33 Civil Rights Movement Presidents Kennedy and Johnson set tone by making civil rights a priority of their administration Nonviolent protests continue  1960: sit-in protests 1964: Civil Rights Act passed- outlaws discrimination based on race

34 Women’s Liberation Movement 1964: Civil Rights Act- outlaws sex discrimination Empowerment of women  More educated  More economically secure  More willing speak up about their ideas

35 OT Practical Design Occupational therapy clarified in accordance with the medical model Pathological conditions better understood Use of technology to intercede with dysfunction increased

36 OT Practical Conflict Field in conflict Occupational therapy had turned from holistic foundation toward concrete scientific rationale Interventions mechanized, losing meaning in favor of achieving purpose

37 Call for a new Paradigm? Occupational therapy valued with respect to conformity with the medical model Many therapists had difficulty adjusting to the approach of the medical model Practitioners not united A realization that the profession needed to ameliorate its differences was recognized

38 Wilma West President of AOTA from 1961 to 1964 Wanted to address changing needs of society and adapt OT accordingly Wanted OT to have a new role of “health agent” Founded American Occupational Therapy Foundation (AOTF)

39 Mary Reilly Active in the 1960s Re-evaluation of mechanistic model Advocated a more interdisciplinary approach

40 1960s Changes More work with pediatrics and developmental delays Beginning of de-institutionalization  Working to integrate formerly institutionalized clients into society as independent and productive members

41 Medicare/Medicaid Established in 1965- Inpatient occupational therapy services covered

42 Elizabeth Yerxa “the scientific attitude is not incompatible with concern for the client as a human being but may be one of the best foundations for acting upon that concern” Advocate of client choices

43 Gail Fidler Wanted to recognize the professional commitment to learning, critical thinking, and creativity Advocated teaching more than just technical skills

44 A. Jean Ayres Developed sensory integration approach Influenced by Piaget

45 Influences from the 40s-60s that we see today Occupation-based therapy Client has choices De-institutionalization

46 IT’S QUIZ TIME!

47 Thank you! Any questions?

48 References Abrams, R.M. (2006). America transformed: Sixty years of revolutionary change, 1941-2001. New York, NY: Cambridge University Press. Cole, M.B. & Tufano, R. (2007). Applied theories in occupational therapy: a practical approach. Retrieved from http://books.google.comhttp://books.google.com Dunton Jr., W. R. & Licht, S. (1957). Occupational Therapy: Principles and Practice (2 nd ed.). Springfield, IL: Bannerstone House. Fidler, G. S. & Fidler, J. W. (1954). Introduction to Psychiatric Occupational Therapy. New York City: Macmillan Publishing Co. Fidler, G. S. & Fidler, J. W. (1963). Occupational Therapy: A Communication Process in Psychiatry. New York City: Macmillan Publishing Co. Gilbert, J. (1981). Another chance: Postwar America, 1945-1968. Philadelphia, PA: TempleUniversity Press. Gillon, S.M. (2007). The American paradox: A history of the United States since 1945. Boston, MA: Houghton Mifflin Company. Gordon, D.M. (2009). The history of occupational therapy. In E.B. Crepeau, E.S. Cohn, & B.A.B. Schell (Eds.), Willard and Spackman’s occupational therapy (11 th ed., pp. 202-215). Philadelphia, PA: Lippincott Williams & Wilkins. Hammel, J., Charlton, J. Jones, R., Kramer, J., Wilson, T. (2009). From disability rights to empowered consciousness. In Crepeau, E.B., Cohn, E.S., & Boyt Schell, B.A. (Eds.), Willard and Spackman’s Occupational Therapy (11 th ed). (868-887). Philadelphia: Lippincott, Williams & Wilkins. Kearney, Pamalyn. (2004). The influence of competing paradigms on occupational therapy education: A brief history. Retrieved from http://www.newfoundations.com/History/OccTher.html. Kielhofner, G. (1992). Conceptual Foundations of Occupational Therapy. Philadelphia: F.A. Davis Co. Marcus, R.D., & Burner, D. (Eds.). (1972). America since 1945. New York, NY: St. Martin’s Press. Reilly, M. (1985). The 1961 Eleanor Clarke Slagle Lecture: Occupational therapy can be one of the great ideas of 20th century medicine in AOTA (Ed.), A Professional Legacy: The Eleanor Clarke Slagle Lectures in Occupational Therapy, 1955-1984, (pp. 87-105). Rockville: AOTA. Retrieved from www.uab.edu.www.uab.edu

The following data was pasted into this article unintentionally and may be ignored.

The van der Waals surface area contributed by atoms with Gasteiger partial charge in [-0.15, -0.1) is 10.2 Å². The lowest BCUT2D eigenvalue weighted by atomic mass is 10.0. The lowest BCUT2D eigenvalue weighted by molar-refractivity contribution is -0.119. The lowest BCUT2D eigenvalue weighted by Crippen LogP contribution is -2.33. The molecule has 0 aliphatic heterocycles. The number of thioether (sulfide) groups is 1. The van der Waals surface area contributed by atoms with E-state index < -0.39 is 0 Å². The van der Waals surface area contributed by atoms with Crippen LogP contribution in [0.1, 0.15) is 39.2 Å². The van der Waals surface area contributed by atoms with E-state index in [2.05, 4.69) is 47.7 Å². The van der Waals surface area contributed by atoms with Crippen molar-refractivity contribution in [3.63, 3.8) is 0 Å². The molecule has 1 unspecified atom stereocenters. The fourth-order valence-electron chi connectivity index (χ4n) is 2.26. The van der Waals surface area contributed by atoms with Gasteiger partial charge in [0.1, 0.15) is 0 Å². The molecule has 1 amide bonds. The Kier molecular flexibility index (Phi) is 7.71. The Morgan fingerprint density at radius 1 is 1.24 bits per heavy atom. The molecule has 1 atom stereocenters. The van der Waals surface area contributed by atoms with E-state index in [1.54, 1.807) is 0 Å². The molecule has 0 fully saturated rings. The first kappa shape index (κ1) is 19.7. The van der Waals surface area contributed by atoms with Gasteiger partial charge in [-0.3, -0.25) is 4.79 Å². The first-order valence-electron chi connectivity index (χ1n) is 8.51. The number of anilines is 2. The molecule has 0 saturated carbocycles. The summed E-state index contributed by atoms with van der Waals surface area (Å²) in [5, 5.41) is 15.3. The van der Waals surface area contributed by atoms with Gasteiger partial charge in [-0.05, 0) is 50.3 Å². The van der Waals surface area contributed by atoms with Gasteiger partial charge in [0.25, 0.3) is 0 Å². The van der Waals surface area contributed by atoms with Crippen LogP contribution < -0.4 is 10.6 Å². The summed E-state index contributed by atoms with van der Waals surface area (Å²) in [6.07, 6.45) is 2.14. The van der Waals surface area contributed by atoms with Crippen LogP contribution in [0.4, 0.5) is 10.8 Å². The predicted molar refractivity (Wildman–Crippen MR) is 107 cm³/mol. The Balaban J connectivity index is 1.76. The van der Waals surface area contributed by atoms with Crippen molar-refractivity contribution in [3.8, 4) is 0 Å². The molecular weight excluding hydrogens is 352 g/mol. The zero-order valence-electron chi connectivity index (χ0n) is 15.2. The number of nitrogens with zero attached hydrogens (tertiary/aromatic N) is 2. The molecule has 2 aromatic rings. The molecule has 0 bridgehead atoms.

49 References The American Occupational Therapy Foundation. (2009). Mission, Vision, Goals, & Strategic Plan. Retrieved from http://www.aotf.org/aboutaotf/missionvisiongoals.aspx The History of Occupational Therapy. (n.d.) Retrieved from http://www.sensory-processing-disorder.com/history-of-occupational-therapy.html. Willard, H.S., & Spackman, C.S. (Eds.). (1954). Principles of Occupational Therapy (2 nd ed.). Philadelphia, PA: J.B. Lippincott Company. Willard, H. S. & Spackman, C. S. (1963). Occupational Therapy (3 rd ed.). Philadelphia: J.B. Lippincott Co. Photographs/Video: Gordon, D.M. (2009). The history of occupational therapy. In E.B. Crepeau, E.S. Cohn, & B.A.B. Schell (Eds.), Willard and Spackman’s occupational therapy (11 th ed., pp. 202-215). Philadelphia, PA: Lippincott Williams & Wilkins. http://history.amedd.army.mil/booksdocs/wwii/medtrain/ch5.htm http://history.amedd.army.mil/corps/medical_spec/publication.html http://history.amedd.army.mil/booksdocs/wwii/medtrain/fig18.jpg http://www.rohcg.on.ca/about/history-romhc-1950-e.cfmRBPSQ http://www.youtube.com/watch?v=BnjDoj